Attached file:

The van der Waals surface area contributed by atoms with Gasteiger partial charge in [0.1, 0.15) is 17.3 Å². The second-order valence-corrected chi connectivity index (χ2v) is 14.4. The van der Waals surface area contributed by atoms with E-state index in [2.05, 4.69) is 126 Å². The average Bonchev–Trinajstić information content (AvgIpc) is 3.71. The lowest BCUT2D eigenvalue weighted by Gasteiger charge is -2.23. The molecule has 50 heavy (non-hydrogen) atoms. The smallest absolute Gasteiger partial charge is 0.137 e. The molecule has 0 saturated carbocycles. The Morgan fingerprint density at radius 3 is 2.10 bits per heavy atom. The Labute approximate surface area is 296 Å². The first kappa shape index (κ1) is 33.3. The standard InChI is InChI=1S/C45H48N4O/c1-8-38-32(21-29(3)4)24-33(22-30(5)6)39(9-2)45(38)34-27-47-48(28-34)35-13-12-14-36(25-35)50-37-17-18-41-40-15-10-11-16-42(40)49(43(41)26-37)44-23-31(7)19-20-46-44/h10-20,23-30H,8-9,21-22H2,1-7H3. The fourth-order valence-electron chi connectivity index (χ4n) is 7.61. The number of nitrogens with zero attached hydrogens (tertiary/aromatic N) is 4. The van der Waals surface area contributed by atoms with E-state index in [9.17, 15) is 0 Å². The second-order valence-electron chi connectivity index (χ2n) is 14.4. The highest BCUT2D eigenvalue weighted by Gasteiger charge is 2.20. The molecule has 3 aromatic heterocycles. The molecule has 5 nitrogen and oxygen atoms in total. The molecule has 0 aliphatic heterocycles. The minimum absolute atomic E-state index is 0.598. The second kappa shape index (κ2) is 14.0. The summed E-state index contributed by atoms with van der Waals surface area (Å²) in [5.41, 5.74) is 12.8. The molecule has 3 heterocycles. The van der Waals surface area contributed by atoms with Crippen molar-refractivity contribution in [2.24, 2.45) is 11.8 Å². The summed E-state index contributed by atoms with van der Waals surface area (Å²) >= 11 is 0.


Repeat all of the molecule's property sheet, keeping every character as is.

The van der Waals surface area contributed by atoms with Gasteiger partial charge in [0.1, 0.15) is 17.3 Å². The second-order valence-corrected chi connectivity index (χ2v) is 14.4. The van der Waals surface area contributed by atoms with E-state index in [2.05, 4.69) is 126 Å². The average Bonchev–Trinajstić information content (AvgIpc) is 3.71. The lowest BCUT2D eigenvalue weighted by Gasteiger charge is -2.23. The molecule has 50 heavy (non-hydrogen) atoms. The smallest absolute Gasteiger partial charge is 0.137 e. The molecule has 0 saturated carbocycles. The Morgan fingerprint density at radius 3 is 2.10 bits per heavy atom. The Labute approximate surface area is 296 Å². The first kappa shape index (κ1) is 33.3. The standard InChI is InChI=1S/C45H48N4O/c1-8-38-32(21-29(3)4)24-33(22-30(5)6)39(9-2)45(38)34-27-47-48(28-34)35-13-12-14-36(25-35)50-37-17-18-41-40-15-10-11-16-42(40)49(43(41)26-37)44-23-31(7)19-20-46-44/h10-20,23-30H,8-9,21-22H2,1-7H3. The fourth-order valence-electron chi connectivity index (χ4n) is 7.61. The number of nitrogens with zero attached hydrogens (tertiary/aromatic N) is 4. The van der Waals surface area contributed by atoms with E-state index in [9.17, 15) is 0 Å². The second-order valence-electron chi connectivity index (χ2n) is 14.4. The highest BCUT2D eigenvalue weighted by Gasteiger charge is 2.20. The molecule has 3 aromatic heterocycles. The molecule has 5 nitrogen and oxygen atoms in total. The molecule has 0 aliphatic heterocycles. The minimum absolute atomic E-state index is 0.598. The second kappa shape index (κ2) is 14.0. The summed E-state index contributed by atoms with van der Waals surface area (Å²) in [5.41, 5.74) is 12.8. The molecule has 3 heterocycles. The van der Waals surface area contributed by atoms with Crippen molar-refractivity contribution in [2.24, 2.45) is 11.8 Å². The summed E-state index contributed by atoms with van der Waals surface area (Å²) >= 11 is 0.